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    I've returned to this thread after re-assembling the clock this morning. I have now heard the strike side work. It strikes once about 15 minutes before the hour regardless of the hour. This seems to be a warning, a sort of wake-up call to let the listener know that the hour will strike shortly. Could be very useful at night. Still, I would like someone with more experience than I to confirm this, that this really is the way the movement was designed and not some malfunction. So, in short, was my C & L.C. Ives 8-day brass strap movement designed to strike once before the hour? or do I have some systematic problem to unearth?
     
  14. Uhralt

    Uhralt Registered User
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    Sep 4, 2008
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    I'm no specialist in these movements but I find it unlikely that it is supposed to be that way. I may be wrong, but it appears to me that the strike is released when the clock goes into warning. That would mean that the hammer tail is already lifted quite high when the clock has stopped striking the previous hour and the small movement of the wheel when going into warning is sufficient to release the strike. Make sure that the hammer tail is completely free when the clock has stopped striking.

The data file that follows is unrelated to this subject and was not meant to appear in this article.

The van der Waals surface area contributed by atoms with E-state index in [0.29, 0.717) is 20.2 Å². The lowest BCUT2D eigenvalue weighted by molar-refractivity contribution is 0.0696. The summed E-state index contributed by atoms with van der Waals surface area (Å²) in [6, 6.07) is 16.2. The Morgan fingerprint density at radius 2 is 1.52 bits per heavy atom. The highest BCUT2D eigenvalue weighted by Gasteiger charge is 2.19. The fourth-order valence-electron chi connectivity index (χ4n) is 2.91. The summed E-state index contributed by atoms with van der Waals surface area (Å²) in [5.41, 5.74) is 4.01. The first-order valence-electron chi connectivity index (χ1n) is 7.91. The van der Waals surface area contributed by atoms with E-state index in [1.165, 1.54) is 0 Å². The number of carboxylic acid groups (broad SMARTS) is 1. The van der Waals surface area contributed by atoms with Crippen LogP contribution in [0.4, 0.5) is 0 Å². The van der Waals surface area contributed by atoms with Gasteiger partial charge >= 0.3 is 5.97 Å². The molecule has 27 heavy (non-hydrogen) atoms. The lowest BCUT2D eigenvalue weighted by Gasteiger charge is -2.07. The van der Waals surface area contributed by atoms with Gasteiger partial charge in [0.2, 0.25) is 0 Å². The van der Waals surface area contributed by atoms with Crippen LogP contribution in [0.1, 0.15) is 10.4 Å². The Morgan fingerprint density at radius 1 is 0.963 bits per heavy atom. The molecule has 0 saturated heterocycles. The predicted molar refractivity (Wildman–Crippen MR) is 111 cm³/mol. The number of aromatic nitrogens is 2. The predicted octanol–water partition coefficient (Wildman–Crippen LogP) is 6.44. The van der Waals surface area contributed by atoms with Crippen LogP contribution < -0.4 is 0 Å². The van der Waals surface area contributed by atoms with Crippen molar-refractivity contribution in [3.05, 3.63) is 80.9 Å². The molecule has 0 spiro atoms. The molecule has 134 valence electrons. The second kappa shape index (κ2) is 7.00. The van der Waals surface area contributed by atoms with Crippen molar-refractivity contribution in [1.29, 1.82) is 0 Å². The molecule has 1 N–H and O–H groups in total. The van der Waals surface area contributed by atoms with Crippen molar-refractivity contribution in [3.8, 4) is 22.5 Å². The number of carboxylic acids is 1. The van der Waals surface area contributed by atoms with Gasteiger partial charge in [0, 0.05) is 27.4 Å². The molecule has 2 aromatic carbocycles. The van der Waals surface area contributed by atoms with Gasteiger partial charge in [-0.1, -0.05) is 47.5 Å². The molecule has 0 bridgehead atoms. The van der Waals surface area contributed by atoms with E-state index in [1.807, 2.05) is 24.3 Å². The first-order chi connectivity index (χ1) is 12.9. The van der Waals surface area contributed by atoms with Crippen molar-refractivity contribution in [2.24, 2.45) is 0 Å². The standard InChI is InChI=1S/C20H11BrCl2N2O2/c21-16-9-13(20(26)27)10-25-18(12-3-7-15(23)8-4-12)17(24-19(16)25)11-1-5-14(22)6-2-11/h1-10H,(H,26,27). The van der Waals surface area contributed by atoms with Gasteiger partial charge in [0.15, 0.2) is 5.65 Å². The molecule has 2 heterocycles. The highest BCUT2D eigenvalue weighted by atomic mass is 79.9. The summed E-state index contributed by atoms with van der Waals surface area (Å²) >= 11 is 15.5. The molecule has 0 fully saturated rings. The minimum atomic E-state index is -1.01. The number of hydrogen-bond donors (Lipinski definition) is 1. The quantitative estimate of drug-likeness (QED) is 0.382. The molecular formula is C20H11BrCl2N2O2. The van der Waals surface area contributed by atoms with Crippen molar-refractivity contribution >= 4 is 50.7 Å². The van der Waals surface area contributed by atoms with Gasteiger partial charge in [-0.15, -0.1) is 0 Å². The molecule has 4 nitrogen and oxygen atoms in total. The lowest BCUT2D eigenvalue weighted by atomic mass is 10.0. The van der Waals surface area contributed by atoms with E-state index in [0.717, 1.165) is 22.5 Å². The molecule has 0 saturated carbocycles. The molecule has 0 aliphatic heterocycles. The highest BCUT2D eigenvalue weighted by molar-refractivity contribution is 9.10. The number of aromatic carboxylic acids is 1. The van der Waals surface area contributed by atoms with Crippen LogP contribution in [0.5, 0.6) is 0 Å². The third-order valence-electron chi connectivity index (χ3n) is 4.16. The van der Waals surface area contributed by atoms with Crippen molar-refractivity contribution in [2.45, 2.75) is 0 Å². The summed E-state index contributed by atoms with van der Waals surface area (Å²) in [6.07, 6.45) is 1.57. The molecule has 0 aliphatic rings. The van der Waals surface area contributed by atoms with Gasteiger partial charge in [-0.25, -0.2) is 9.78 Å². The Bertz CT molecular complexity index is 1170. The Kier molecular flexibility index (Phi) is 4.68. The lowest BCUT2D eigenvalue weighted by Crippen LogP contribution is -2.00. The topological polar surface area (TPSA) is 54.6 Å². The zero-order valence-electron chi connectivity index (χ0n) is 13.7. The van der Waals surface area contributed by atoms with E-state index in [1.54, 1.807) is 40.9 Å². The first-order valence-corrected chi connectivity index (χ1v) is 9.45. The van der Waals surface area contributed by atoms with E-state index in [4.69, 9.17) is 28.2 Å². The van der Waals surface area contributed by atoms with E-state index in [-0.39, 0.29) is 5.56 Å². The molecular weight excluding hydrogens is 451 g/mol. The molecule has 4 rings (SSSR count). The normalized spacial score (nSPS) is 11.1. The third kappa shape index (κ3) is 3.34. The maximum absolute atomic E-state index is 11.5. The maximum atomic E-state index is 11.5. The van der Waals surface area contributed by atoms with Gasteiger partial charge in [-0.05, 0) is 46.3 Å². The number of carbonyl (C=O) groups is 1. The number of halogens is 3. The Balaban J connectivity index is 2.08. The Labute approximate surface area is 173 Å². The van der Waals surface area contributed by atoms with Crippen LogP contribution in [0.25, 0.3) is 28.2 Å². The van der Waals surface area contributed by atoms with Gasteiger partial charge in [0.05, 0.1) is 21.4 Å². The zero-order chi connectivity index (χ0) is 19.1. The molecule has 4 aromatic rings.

Uhralt
     
  15. rmarkowitz1_cee4a1

    rmarkowitz1_cee4a1 Registered User
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    No it is not meant to do that. You have a problem.

    RM
     
  16. gleber

    gleber Registered User

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    I agree with Uhralt. It sounds like the hammer is stopping in the middle of a lift and then striking when the warning releases.

    Tom